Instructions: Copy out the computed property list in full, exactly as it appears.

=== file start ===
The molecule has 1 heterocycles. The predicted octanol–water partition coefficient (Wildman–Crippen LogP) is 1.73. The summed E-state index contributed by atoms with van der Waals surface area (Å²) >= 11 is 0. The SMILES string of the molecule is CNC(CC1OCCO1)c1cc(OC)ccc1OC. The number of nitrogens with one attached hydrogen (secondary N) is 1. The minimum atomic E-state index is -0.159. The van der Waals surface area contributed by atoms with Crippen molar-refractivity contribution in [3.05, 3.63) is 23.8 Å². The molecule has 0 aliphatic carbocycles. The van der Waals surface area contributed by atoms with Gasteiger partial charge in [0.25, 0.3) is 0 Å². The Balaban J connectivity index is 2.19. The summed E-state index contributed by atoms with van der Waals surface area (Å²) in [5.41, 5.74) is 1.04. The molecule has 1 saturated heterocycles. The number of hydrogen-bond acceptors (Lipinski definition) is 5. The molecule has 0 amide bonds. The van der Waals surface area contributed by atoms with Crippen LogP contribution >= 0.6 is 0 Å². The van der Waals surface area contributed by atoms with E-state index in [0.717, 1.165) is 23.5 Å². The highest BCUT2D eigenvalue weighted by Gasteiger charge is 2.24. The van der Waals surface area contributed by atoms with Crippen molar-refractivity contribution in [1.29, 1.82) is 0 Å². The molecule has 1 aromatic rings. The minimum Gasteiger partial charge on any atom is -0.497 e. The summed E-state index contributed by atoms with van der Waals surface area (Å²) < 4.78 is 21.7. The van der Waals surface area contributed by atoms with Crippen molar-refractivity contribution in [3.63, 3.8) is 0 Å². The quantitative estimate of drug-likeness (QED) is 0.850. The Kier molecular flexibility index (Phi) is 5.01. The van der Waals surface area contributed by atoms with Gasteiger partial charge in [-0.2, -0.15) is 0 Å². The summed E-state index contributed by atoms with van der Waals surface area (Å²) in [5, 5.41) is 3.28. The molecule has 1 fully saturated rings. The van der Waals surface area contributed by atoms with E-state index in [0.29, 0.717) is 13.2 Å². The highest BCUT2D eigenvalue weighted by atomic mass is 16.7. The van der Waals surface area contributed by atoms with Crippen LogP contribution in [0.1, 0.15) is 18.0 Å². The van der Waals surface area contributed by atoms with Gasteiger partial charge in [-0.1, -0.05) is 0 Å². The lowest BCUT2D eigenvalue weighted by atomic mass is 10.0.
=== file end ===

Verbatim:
The molecule has 1 heterocycles. The predicted octanol–water partition coefficient (Wildman–Crippen LogP) is 1.73. The summed E-state index contributed by atoms with van der Waals surface area (Å²) >= 11 is 0. The SMILES string of the molecule is CNC(CC1OCCO1)c1cc(OC)ccc1OC. The number of nitrogens with one attached hydrogen (secondary N) is 1. The minimum atomic E-state index is -0.159. The van der Waals surface area contributed by atoms with Crippen molar-refractivity contribution in [3.05, 3.63) is 23.8 Å². The molecule has 0 aliphatic carbocycles. The van der Waals surface area contributed by atoms with Gasteiger partial charge in [0.25, 0.3) is 0 Å². The Balaban J connectivity index is 2.19. The summed E-state index contributed by atoms with van der Waals surface area (Å²) in [5.41, 5.74) is 1.04. The molecule has 1 saturated heterocycles. The number of hydrogen-bond acceptors (Lipinski definition) is 5. The molecule has 0 amide bonds. The van der Waals surface area contributed by atoms with Crippen LogP contribution >= 0.6 is 0 Å². The van der Waals surface area contributed by atoms with E-state index in [0.717, 1.165) is 23.5 Å². The highest BCUT2D eigenvalue weighted by Gasteiger charge is 2.24. The van der Waals surface area contributed by atoms with Crippen molar-refractivity contribution in [1.29, 1.82) is 0 Å². The molecule has 1 aromatic rings. The minimum Gasteiger partial charge on any atom is -0.497 e. The summed E-state index contributed by atoms with van der Waals surface area (Å²) < 4.78 is 21.7. The van der Waals surface area contributed by atoms with Crippen molar-refractivity contribution in [3.63, 3.8) is 0 Å². The quantitative estimate of drug-likeness (QED) is 0.850. The Kier molecular flexibility index (Phi) is 5.01. The van der Waals surface area contributed by atoms with Gasteiger partial charge in [-0.2, -0.15) is 0 Å². The summed E-state index contributed by atoms with van der Waals surface area (Å²) in [5, 5.41) is 3.28. The molecule has 1 fully saturated rings. The van der Waals surface area contributed by atoms with E-state index in [0.29, 0.717) is 13.2 Å². The highest BCUT2D eigenvalue weighted by atomic mass is 16.7. The van der Waals surface area contributed by atoms with Crippen LogP contribution in [0.1, 0.15) is 18.0 Å². The van der Waals surface area contributed by atoms with Gasteiger partial charge in [-0.1, -0.05) is 0 Å². The lowest BCUT2D eigenvalue weighted by atomic mass is 10.0.